e-invoicing options. It was also found national distributors are more likely to send invoices electronically.
More than three-fourths of distributors in the survey say they have not surveyed their own customers on e-capabilities and desires. “To achieve parity, and reduce collection time, distributors and their customers need to plug into each other,” the survey says. “A key step for distributors is to better understand their customers.” – Lindsay Young
Channel Marketing Group can be found at www.channelmkt.com, Allen Ray Associates at www.allenray.com, and BillTrust at www.billtrust.com.An electrical distributor in the Northeast delivers more than one-third of its invoices by email. More than 95 percent of its contractors who receive their invoices by email said in a survey they are satisfied or very satisfied with the delivery method.
About 70 percent said they like email delivery to save time” and because they “get their bills faster.” Most would recommend email delivery to other contractors. This electrical distributor is not alone in its invoicing practices.
A recent report by Allen Ray Associates, Channel Marketing Group and BillTrust says that as companies become more comfortable with electronic processes, customers are gravitating toward receiving invoices electronically via email or by downloading them off a distributor’s Web site. Customers say they can invoice their customers more quickly and improve cash flow, more quickly reconcile purchase orders to invoices, and reduce manpower hours devoted to opening and matching invoices.
Distributors that are using paperless invoicing say they are doing so to reduce costs (paper, postage, toner), reduce manpower expenses, and reduce DSOs and enhance cash flow.
Paperless billing can be done in-house using ERP system or through an outsourced billing service provider. One electrical distributor quoted in the survey said one of its divisions sends one customer its invoices in QuickBooks format via email each night and is being paid in 34 days. Another echoed that sentiment, saying it was “pleasantly surprised” that six of its customers are paying earlier by about 10 days on average.
Here is a snapshot of findings from the report, based on a survey of electrical distributors and customers. Interviews were also conducted.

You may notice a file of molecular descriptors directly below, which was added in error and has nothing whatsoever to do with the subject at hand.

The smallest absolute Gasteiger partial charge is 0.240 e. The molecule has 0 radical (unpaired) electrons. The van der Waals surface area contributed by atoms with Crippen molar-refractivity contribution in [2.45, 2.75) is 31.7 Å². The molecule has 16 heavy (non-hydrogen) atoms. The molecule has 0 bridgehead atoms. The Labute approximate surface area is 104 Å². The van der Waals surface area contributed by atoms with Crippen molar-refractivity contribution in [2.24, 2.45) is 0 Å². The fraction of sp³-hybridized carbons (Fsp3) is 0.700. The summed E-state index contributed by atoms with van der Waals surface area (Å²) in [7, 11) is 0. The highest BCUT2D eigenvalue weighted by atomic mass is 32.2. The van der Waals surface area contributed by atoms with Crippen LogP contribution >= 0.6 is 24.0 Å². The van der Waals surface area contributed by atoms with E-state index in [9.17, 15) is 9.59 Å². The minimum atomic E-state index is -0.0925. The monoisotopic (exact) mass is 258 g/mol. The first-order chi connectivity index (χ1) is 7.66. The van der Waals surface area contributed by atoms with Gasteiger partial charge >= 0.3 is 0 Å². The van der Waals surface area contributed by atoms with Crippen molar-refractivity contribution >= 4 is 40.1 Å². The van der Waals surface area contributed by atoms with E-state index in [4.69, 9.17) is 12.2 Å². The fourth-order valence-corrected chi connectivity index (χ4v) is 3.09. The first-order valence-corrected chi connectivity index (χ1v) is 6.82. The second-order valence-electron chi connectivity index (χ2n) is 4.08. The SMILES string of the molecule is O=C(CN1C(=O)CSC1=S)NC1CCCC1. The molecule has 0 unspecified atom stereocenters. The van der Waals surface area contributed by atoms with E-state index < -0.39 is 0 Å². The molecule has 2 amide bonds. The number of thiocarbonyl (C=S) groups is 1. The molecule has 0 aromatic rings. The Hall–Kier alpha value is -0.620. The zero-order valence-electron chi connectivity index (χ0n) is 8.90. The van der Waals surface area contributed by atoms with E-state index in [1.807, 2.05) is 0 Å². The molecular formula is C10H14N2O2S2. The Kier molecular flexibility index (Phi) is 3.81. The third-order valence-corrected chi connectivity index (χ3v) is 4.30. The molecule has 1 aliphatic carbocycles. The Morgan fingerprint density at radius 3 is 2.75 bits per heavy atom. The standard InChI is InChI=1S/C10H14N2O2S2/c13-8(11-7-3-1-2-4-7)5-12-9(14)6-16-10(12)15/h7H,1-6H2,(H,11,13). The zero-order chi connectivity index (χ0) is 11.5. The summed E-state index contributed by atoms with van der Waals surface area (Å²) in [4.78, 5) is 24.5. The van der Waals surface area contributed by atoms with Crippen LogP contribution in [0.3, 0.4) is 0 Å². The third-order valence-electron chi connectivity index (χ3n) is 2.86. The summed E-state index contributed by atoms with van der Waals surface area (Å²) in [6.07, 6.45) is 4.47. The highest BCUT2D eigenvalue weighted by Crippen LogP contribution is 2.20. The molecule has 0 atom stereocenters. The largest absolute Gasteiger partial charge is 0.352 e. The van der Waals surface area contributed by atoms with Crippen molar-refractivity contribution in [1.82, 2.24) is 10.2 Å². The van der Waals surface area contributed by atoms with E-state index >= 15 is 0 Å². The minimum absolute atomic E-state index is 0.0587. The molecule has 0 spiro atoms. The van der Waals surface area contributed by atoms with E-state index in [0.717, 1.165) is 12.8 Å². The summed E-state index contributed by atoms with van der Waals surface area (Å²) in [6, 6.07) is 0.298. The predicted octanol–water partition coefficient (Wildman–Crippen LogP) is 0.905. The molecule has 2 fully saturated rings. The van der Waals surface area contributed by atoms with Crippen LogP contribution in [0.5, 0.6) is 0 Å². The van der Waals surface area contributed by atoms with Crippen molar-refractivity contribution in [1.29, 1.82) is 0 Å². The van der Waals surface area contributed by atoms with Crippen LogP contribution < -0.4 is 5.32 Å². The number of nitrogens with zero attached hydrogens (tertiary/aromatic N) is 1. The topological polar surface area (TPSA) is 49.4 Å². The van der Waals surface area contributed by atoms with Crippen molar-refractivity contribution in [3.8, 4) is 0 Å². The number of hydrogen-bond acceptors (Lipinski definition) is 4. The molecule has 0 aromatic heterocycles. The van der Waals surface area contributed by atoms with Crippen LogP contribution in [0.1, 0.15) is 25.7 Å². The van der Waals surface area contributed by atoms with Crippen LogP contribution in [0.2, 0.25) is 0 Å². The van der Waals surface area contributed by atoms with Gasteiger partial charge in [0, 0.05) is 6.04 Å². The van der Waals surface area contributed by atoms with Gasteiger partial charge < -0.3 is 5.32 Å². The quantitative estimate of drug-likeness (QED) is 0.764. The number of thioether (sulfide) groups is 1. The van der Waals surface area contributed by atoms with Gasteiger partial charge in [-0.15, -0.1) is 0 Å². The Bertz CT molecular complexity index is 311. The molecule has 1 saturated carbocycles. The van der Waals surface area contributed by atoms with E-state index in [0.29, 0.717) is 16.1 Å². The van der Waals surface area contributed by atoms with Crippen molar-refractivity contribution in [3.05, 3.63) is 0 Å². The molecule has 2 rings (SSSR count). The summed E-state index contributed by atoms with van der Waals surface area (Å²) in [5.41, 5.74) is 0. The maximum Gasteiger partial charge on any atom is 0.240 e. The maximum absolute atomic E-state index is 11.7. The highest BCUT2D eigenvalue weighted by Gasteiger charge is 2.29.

A trend toward increased faxing and e-mailing of invoices exists. The number of customers receiving invoices by email has gone up to 31 percent from 16 percent in 2006, and 34 percent to 51 percent for faxes. The number downloading invoices from a company Web site remained the same year over year. “With the advent of alternative invoice distribution methods, customers welcome the opportunity to choose how they wish to receive their invoices from their distributors. From a distributor viewpoint, this can represent an opportunity to differentiate.
“What becomes clear is that a strategic view of the invoicing process can help a distributor improve cash flow, reduce unproductive expenditures and create a more tangible connection with their customers,” the survey says.
Transition to electronic invoicing is inhibited by technological capacity or lack thereof. One customer said: “Four of my suppliers offer invoices on their Web sites, but our company can only print pdf files of these documents. What we really want is the ability to import or load all of the distributors’generated documents, in particular invoices, into our accounting package.” Another customer said it receives more than 525 invoices a month from an independent distributor and has an error rate of 0.01 percent. The key is that he imports his invoices and has negotiated a pricing tolerance level with the distributor. He pays electronically in full every month.
Distributors and customers are both highly concerned about billing errors. According to this survey, errors are common. Thirty-five percent of respondents reported that more than 6 percent of their invoices have errors. Many factors contributed to these errors including backordered items, wrong items shipped, bad descriptions, pricing and quantity.
A distinct difference in time until paid appeared between national distributors and smaller independent distributors. National distributors reported being paid in 33 days while independents were paid within 45-75 days. The survey offers as explanation variations in business mix, credit collection practices or overall ability to offer